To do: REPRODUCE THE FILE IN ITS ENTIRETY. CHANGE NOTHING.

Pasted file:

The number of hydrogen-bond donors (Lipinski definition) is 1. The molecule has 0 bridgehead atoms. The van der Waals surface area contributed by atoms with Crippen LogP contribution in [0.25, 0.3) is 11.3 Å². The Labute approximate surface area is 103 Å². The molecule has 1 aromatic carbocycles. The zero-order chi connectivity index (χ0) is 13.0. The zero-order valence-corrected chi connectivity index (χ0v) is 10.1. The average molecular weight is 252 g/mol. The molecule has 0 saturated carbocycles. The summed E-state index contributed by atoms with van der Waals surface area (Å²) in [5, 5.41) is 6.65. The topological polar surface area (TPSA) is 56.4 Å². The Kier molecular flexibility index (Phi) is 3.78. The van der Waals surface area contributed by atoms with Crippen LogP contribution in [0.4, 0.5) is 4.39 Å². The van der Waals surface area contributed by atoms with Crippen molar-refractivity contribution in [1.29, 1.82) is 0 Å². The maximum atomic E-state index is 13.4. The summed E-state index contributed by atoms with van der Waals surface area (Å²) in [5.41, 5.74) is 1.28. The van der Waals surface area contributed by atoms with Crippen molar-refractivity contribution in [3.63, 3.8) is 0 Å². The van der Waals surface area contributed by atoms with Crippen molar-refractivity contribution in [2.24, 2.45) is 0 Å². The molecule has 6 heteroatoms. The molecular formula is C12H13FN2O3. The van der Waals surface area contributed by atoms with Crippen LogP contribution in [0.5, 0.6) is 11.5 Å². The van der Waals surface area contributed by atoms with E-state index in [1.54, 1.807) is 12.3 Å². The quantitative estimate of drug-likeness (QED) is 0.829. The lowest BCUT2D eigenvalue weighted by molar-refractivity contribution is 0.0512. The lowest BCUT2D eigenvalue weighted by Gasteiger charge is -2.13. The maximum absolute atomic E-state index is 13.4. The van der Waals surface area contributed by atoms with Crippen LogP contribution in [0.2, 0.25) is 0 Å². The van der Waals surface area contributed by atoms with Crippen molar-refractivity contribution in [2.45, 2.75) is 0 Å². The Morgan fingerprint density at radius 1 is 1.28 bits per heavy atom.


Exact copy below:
The number of hydrogen-bond donors (Lipinski definition) is 1. The molecule has 0 bridgehead atoms. The van der Waals surface area contributed by atoms with Crippen LogP contribution in [0.25, 0.3) is 11.3 Å². The Labute approximate surface area is 103 Å². The molecule has 1 aromatic carbocycles. The zero-order chi connectivity index (χ0) is 13.0. The zero-order valence-corrected chi connectivity index (χ0v) is 10.1. The average molecular weight is 252 g/mol. The molecule has 0 saturated carbocycles. The summed E-state index contributed by atoms with van der Waals surface area (Å²) in [5, 5.41) is 6.65. The topological polar surface area (TPSA) is 56.4 Å². The Kier molecular flexibility index (Phi) is 3.78. The van der Waals surface area contributed by atoms with Crippen LogP contribution in [0.4, 0.5) is 4.39 Å². The van der Waals surface area contributed by atoms with Crippen molar-refractivity contribution in [1.29, 1.82) is 0 Å². The maximum atomic E-state index is 13.4. The summed E-state index contributed by atoms with van der Waals surface area (Å²) in [5.41, 5.74) is 1.28. The van der Waals surface area contributed by atoms with Crippen molar-refractivity contribution in [3.63, 3.8) is 0 Å². The van der Waals surface area contributed by atoms with Crippen molar-refractivity contribution in [2.24, 2.45) is 0 Å². The molecule has 6 heteroatoms. The molecular formula is C12H13FN2O3. The van der Waals surface area contributed by atoms with Crippen LogP contribution in [0.5, 0.6) is 11.5 Å². The van der Waals surface area contributed by atoms with E-state index in [1.54, 1.807) is 12.3 Å². The quantitative estimate of drug-likeness (QED) is 0.829. The lowest BCUT2D eigenvalue weighted by molar-refractivity contribution is 0.0512. The lowest BCUT2D eigenvalue weighted by Gasteiger charge is -2.13. The maximum absolute atomic E-state index is 13.4. The van der Waals surface area contributed by atoms with Crippen LogP contribution in [0.2, 0.25) is 0 Å². The van der Waals surface area contributed by atoms with Crippen molar-refractivity contribution in [2.45, 2.75) is 0 Å². The Morgan fingerprint density at radius 1 is 1.28 bits per heavy atom.